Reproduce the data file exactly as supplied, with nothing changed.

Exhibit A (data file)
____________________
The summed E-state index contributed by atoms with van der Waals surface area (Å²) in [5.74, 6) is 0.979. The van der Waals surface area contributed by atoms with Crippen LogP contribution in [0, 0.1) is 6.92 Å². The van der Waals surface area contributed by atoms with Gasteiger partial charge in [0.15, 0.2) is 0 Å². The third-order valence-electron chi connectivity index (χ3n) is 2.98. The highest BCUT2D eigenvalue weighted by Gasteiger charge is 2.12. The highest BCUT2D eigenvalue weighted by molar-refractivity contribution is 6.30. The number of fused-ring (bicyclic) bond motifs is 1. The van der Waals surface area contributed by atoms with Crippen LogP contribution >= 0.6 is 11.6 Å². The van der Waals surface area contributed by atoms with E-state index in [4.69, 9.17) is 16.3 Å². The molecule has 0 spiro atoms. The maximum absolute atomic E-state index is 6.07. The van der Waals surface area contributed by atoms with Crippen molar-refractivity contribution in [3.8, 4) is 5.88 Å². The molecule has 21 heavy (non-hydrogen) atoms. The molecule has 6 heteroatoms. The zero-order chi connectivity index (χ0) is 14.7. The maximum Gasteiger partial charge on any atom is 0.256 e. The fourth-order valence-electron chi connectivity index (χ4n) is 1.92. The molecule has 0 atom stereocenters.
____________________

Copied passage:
The summed E-state index contributed by atoms with van der Waals surface area (Å²) in [5.74, 6) is 0.979. The van der Waals surface area contributed by atoms with Crippen LogP contribution in [0, 0.1) is 6.92 Å². The van der Waals surface area contributed by atoms with Gasteiger partial charge in [0.15, 0.2) is 0 Å². The third-order valence-electron chi connectivity index (χ3n) is 2.98. The highest BCUT2D eigenvalue weighted by Gasteiger charge is 2.12. The highest BCUT2D eigenvalue weighted by molar-refractivity contribution is 6.30. The number of fused-ring (bicyclic) bond motifs is 1. The van der Waals surface area contributed by atoms with Crippen LogP contribution >= 0.6 is 11.6 Å². The van der Waals surface area contributed by atoms with E-state index in [4.69, 9.17) is 16.3 Å². The molecule has 0 spiro atoms. The maximum absolute atomic E-state index is 6.07. The van der Waals surface area contributed by atoms with Crippen molar-refractivity contribution in [3.8, 4) is 5.88 Å². The molecule has 21 heavy (non-hydrogen) atoms. The molecule has 6 heteroatoms. The zero-order chi connectivity index (χ0) is 14.7. The maximum Gasteiger partial charge on any atom is 0.256 e. The fourth-order valence-electron chi connectivity index (χ4n) is 1.92. The molecule has 0 atom stereocenters.